The Language capability enables machines to read, write, listen, speak, and interpret the meaning of natural human language. It’s used to extract useful information from unstructured documents, to categorize text (e.g., spam filters), and to perform sentiment analysis. It enables text-to-speech, speech-to-text, and predictive text keyboards. It’s also used to power chatbots, such as ANZ Bank’s Jamie, which is used to onboard new clients and guide them through the bank’s services or Google Duplex, which can book restaurant tables and hair appointments over the phone, and machine translation, such as Google Translate, which is used by 500 million people each day to translate over 100 languages.

Natural language processing (NLP) used to be coded as a set of rules, but nowadays, it uses deep learning to read large amounts of text and notice correlations and patterns — similar to how humans learn languages.

Thinking & Learning

The Thinking & Learning capability is about analyzing data, discovering insights, making predictions, and supporting decision-making. It can work autonomously, triggering automated process activities, or it can be used to augment human knowledge workers by providing them with insights to guide their decisions and actions.

The key technology behind this capability is machine learning — primarily deep learning, the newest and most powerful component of machine learning. Deep learning uses neural networks with multiple layers. Inspired by how the human brain works, each layer processes and interprets the data at a different level. It learns autonomously, from large amounts of training data, to spot patterns and correlations without being explicitly taught or programmed with any rules. It excels when faced with complex, unstructured data with numerous features, so it’s used for image classification, natural language processing, and speech recognition.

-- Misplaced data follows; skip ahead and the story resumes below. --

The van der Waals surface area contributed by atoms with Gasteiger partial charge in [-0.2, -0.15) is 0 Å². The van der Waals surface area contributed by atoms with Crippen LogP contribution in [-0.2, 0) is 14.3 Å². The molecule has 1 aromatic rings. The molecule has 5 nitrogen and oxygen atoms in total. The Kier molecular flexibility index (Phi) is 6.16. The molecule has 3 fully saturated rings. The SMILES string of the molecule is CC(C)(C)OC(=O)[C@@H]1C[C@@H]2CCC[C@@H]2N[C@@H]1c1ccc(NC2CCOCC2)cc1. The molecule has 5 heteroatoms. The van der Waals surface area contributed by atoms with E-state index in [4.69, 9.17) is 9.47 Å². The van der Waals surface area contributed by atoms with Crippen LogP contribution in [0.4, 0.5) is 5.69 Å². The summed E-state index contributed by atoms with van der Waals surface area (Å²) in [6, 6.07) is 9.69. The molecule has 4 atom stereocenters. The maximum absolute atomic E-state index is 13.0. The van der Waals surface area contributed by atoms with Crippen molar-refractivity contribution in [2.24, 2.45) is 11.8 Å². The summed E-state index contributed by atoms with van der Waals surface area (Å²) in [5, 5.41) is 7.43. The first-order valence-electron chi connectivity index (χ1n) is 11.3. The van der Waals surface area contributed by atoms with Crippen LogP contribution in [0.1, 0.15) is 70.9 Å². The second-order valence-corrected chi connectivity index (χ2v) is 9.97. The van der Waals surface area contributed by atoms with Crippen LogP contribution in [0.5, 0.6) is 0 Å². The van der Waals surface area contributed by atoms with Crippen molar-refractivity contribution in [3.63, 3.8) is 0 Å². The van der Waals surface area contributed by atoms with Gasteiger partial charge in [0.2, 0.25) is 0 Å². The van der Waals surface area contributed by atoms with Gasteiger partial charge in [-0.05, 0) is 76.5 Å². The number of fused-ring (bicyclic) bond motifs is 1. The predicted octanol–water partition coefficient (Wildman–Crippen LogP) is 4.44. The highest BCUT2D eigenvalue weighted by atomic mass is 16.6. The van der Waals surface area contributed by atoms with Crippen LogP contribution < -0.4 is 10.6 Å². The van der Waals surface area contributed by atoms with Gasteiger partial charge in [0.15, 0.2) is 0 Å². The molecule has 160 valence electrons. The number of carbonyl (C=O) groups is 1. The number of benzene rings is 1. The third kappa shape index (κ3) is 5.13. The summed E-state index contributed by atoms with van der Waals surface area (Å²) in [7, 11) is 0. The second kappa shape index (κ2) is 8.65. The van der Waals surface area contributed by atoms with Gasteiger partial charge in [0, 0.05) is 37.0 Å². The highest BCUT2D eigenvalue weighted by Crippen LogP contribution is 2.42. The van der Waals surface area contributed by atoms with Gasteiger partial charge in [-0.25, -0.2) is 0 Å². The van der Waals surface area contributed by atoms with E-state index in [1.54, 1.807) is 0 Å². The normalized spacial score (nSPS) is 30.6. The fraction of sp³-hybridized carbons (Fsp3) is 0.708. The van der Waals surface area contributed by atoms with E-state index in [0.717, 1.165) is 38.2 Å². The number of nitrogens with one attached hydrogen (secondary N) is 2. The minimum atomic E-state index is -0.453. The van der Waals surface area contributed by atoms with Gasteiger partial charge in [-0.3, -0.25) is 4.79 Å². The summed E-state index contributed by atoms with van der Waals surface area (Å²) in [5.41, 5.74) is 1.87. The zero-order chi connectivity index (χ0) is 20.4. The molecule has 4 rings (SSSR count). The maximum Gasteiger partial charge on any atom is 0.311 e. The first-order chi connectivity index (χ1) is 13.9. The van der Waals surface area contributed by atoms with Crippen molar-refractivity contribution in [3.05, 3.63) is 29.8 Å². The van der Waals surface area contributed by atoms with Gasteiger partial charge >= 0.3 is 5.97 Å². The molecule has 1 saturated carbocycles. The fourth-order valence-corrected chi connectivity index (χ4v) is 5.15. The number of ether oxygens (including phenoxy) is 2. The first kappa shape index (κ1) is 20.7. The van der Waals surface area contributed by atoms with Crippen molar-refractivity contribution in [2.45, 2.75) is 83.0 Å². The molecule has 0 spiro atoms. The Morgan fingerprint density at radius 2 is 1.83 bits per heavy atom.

The Thinking & Learning capability also covers data management. It acquires, validates, cleans, and stores the data needed for machine learning and provides data visualizations to help guide human decision-makers.

The impact of IA capabilities on your business

Our aim is for this conceptual framework to equip you with the information you need for selecting vendors, choosing technologies for your IA journey, and fitting them into your existing organizational and IT landscape.

Beyond the value these four capabilities can deliver individually though, their combination unlocks more impact than the sum of their parts. Combining the technologies broadens the scope of automation from isolated tasks to continuous, automated, and touchless end-to-end processes.